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Mortara. Jewish-born Priest Abducted in Childhood, Dead at 89

Father Edgar Mortara, Italian Jewish-born priest whose abduction as a child by Papal Guards in 1858 created an international sensation, has died in Liege, Belgium, at the age of 89, it was learned here today.

The Mortara case, which created a sensation in Europe and America, stirred the entire Jewish world, and gave the strongest impetus to the formation of the Alliance Israelite Universelle. Sir Moses Montefiore advised the Pope not to defy the public opinion of Europe. Dr. Gotthard Deutsch stated in the Jewish Encyclopedia that the Mortara case undoubtedly contributed in some measure to the downfall of the Papal States.

Mortara, when six years old, was forcibly removed from the custody of his parents by Papal Guards in Bologna after reportedly having been baptized by a servant in the Mortara household. While the Church deprecated forcible baptism, it held the sacrosanct character of the sacrament, if duly performed, made the recipient ipso facto a member of the Christian community.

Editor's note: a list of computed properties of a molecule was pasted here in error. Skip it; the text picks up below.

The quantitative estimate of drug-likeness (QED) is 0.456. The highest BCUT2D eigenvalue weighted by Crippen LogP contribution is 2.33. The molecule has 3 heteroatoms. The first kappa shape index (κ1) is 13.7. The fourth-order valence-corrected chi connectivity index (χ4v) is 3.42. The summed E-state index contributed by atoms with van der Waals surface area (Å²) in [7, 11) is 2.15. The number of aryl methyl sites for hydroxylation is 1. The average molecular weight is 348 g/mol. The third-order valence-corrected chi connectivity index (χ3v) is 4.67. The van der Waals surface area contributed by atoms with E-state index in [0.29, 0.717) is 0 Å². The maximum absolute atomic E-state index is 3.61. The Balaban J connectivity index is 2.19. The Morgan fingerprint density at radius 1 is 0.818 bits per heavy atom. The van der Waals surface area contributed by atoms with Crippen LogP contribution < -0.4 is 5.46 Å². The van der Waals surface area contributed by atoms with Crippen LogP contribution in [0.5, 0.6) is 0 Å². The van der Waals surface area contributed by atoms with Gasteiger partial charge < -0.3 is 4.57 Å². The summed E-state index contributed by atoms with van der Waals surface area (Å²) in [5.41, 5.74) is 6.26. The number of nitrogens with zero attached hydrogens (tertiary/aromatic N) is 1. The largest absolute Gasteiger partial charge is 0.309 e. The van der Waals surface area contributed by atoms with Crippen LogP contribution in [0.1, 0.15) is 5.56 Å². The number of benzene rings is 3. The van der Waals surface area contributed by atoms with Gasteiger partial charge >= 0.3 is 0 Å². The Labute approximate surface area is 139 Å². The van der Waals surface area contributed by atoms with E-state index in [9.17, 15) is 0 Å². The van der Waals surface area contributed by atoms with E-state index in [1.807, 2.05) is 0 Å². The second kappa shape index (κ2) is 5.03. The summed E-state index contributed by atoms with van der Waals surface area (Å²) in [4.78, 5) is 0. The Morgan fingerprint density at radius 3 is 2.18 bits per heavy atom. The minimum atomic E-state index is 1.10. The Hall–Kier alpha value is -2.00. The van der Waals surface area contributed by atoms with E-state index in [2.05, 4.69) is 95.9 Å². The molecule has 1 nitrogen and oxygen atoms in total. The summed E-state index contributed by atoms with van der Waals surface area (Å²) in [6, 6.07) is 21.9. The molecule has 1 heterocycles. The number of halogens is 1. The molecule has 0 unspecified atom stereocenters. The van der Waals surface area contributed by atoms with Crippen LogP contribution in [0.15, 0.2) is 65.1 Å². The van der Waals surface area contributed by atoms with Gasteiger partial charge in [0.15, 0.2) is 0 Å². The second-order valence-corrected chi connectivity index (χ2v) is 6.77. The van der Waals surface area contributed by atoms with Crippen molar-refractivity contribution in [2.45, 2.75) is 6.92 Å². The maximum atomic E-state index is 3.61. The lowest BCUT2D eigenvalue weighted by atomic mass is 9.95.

In 1859, after Bologna had been annexed to the kingdom of Sardinia, the parents made an effort to obtain possession of their child, without avail, for he had been taken to Rome. Another effort, made in 1870 when Rome became the capital of Italy, also failed. Edgar Mortara, then 18, had declared his intention of remaining a Catholic. Mortara was educated in a convent, and often was paraded in the ghetto for the purpose of annoying the Jews. Later he entered the Augustine order, adopting the convent name Pius. He preached before the Vatican Council and was often sent as a missionary to various German cities, including Munich, Mayence and Breslau, and also preached before Italian congregations in Catholic churches in New York.

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